Monday, August 15, 2005

Natural Vaticination and a Golden Chain

It's been a while since I've posted anything from this weblog's namesake, so here's section 252 of Berkeley's Siris.

There is a certain analogy, constancy, and uniformity in the phenomena or appearances of nature, which are a foundation for general rules: and these are a grammar for the understanding of nature, or that series of effects in the visible world whereby we are enabled to foresee what will come to pass in the natural course of things. Plotinus observes, in his third Ennead, that the art of presaging is in some sort the reading of natural letters denoting order, and that so far forth as analogy obtains in the universe, there may be vaticination. And in reality he that foretells the motions of the planets, or the effects of medicines, or the result of chemical or mechanical experiments, may be said to do it by natural vaticination.


By the way, although this is just a guess, I think Berkeley may have had this passage from the Iliad in mind when he coined the term 'Siris' by Anglicizing a Greek word for cord or chain:

Hearken unto me, all ye gods and goddesses, that I may speak what the heart in my breast biddeth me. Let not any goddess nor yet any god essay this thing, to thwart my word, but do ye all alike assent thereto, that with all speed I may bring these deeds to pass. Whomsoever I shall mark minded apart from the gods to go and bear aid either to Trojans or Danaans, smitten in no seemly wise shall he come back to Olympus, or I shall take and hurl him into murky Tartarus, far, far away, where is the deepest gulf beneath the earth, the gates whereof are of iron and the threshold of bronze, as far beneath Hades as heaven is above earth: then shall ye know how far the mightiest am I of all gods. Nay, come, make trial, ye gods, that ye all may know. Make ye fast from heaven a chain of gold, and lay ye hold thereof, all ye gods and all goddesses; yet could ye not drag to earth from out of heaven Zeus the counsellor most high, not though ye laboured sore. But whenso I were minded to draw of a ready heart, then with earth itself should I draw you and with sea withal; and the rope should I thereafter bind about a peak of Olympus and all those things should hang in space. By so much am I above gods and above men.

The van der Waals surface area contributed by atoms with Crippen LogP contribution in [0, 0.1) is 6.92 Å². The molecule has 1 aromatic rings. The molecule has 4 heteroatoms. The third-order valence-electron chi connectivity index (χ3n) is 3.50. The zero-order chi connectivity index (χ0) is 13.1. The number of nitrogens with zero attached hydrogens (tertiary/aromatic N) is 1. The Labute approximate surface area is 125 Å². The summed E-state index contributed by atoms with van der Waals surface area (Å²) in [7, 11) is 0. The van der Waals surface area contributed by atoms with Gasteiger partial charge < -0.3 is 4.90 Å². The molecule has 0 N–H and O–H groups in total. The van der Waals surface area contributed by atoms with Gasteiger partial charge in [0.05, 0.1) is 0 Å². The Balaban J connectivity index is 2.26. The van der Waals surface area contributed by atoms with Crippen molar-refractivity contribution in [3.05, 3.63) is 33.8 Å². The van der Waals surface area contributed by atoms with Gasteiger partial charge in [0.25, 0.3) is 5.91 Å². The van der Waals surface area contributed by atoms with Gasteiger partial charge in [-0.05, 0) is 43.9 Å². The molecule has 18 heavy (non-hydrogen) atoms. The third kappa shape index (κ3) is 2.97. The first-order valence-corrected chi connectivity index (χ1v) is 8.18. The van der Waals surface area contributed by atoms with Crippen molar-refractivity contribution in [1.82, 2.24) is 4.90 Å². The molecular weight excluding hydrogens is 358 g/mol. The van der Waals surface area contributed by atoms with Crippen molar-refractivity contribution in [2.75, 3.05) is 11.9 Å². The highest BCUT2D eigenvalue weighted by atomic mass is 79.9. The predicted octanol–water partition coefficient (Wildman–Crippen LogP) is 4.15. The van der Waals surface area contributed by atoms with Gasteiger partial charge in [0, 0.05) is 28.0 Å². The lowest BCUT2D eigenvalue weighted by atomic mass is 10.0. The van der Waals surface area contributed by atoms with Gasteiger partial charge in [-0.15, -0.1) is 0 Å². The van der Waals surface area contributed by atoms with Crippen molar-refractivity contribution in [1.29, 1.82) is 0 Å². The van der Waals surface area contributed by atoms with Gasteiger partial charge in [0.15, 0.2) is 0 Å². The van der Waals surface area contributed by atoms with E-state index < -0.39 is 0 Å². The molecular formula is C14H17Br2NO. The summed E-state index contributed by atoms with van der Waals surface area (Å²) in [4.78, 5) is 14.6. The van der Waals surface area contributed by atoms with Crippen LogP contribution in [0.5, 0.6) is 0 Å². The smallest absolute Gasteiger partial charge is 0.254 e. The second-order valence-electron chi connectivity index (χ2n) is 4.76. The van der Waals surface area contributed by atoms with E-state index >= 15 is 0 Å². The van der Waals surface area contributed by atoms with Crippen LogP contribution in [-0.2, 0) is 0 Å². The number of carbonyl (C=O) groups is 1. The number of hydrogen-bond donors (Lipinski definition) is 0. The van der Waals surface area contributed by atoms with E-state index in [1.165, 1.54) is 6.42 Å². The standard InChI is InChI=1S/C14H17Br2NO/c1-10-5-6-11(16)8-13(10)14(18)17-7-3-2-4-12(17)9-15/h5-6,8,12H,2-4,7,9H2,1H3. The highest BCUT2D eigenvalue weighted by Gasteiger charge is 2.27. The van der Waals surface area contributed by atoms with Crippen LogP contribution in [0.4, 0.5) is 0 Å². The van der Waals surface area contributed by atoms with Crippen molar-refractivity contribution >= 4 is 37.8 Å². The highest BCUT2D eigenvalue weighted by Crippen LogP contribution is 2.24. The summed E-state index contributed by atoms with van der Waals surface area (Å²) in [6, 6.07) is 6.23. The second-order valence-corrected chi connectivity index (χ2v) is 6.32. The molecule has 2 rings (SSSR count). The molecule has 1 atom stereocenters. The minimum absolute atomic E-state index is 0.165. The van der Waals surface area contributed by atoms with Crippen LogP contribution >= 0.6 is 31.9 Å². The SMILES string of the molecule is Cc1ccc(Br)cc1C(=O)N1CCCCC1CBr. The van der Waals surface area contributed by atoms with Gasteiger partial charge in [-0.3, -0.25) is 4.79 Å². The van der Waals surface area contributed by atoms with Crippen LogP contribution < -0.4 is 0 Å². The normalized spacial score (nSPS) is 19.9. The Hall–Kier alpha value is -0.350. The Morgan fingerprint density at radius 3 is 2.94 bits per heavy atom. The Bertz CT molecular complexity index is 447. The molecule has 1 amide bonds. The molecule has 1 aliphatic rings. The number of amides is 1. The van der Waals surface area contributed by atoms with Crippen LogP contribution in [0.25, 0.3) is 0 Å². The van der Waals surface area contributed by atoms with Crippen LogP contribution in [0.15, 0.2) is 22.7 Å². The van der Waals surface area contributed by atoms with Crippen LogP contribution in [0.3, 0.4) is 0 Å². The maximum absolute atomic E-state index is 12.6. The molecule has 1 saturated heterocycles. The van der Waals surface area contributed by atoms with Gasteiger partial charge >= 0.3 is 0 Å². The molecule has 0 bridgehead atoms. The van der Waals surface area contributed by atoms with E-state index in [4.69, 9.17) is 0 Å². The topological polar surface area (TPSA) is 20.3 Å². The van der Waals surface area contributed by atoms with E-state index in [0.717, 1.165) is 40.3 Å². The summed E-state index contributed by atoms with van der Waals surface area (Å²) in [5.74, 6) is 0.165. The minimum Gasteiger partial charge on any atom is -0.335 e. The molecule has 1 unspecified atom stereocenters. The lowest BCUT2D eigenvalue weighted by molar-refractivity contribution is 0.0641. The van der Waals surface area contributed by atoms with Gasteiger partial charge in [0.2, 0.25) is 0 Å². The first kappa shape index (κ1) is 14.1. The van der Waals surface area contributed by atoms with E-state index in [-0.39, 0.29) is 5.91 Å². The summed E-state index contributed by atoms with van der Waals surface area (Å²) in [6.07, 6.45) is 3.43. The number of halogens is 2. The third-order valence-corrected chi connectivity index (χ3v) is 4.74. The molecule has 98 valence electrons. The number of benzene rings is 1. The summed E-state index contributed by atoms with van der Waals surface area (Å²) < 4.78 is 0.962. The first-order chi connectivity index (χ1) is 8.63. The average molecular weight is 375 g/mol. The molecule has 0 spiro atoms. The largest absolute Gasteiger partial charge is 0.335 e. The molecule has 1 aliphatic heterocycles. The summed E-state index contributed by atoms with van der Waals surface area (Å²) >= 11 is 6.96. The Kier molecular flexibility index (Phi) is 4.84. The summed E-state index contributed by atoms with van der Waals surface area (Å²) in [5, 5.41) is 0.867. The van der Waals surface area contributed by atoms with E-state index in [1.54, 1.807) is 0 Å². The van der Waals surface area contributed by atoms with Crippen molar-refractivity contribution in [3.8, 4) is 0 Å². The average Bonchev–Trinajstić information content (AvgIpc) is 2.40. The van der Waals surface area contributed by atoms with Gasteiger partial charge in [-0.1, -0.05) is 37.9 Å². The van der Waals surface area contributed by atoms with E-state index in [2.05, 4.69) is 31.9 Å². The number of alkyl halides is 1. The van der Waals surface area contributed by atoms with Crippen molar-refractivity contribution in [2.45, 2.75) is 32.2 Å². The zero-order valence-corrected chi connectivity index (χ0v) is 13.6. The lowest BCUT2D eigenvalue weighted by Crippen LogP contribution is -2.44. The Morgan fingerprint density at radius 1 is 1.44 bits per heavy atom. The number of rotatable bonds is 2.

That's from Iliad 8 (you can see the Greek at the same site). Zeus, of course, is the speaker. Plato mentions in the passage in Theaetetus (153c). Another place where seirais are mentioned is Josephus's Antiquities (Bk. III, section 170), where the word is applied to the chains on the high priest's garment; but I don't know if Berkeley would have been thinking of this. The Homeric passage is certainly close to what Berkeley intended. (For which, see his poem On Tar.)

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